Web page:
Mitigating amorphization in superhard boron carbide by microalloying- induced stacking fault formation

Q An, PHYSICAL REVIEW MATERIALS, 5, 103602 (2021).

DOI: 10.1103/PhysRevMaterials.5.103602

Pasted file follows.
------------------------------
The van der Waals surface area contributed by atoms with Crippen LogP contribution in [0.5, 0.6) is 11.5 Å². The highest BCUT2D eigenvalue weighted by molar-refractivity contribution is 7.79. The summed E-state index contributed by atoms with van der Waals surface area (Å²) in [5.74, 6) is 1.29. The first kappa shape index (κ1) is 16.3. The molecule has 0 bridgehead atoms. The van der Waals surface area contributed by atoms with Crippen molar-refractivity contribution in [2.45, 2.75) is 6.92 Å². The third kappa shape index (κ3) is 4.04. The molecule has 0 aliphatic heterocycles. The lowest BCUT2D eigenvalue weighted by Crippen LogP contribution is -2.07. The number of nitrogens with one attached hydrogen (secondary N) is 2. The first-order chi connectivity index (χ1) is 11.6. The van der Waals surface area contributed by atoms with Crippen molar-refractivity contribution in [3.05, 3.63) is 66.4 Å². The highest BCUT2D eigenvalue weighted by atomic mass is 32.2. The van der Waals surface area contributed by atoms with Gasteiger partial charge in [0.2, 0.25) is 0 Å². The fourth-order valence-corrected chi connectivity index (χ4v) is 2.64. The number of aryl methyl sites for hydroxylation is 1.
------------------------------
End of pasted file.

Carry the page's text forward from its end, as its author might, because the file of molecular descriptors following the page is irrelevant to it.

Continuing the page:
The abnormal brittle failure of superhard boron carbide (B4C) and other icosahedral solids arises from the shear-induced amorphization. Mitigating the amorphization in these materials remains challenging due to the lack of other deformation mechanisms such as mobile dislocations. This paper illustrates the shear-induced amorphization process of B4C from molecular dynamics (MD) simulations using quantum-mechanics-derived machine-learning force field. The amorphization in B4C initiates from the disintegration of icosahedral clusters, and then this icosahedral deconstruction propagates and merges to form an amorphous region with 2-3 nm in width, leading to the following cavitation and brittle failure. More interesting, the deformation mechanism transforms from amorphization to stacking fault (SF) formation by microalloying aluminum (Al) into B4C. This SF formation originates from the enhanced icosahedral slip as the Al is incorporated into the C-B-C chain to form a C-Al-C chain. This paper illustrates a deformation mechanism of superhard icosahedral solids and provides a strategy for suppressing the amorphization and brittle failure of B4C.

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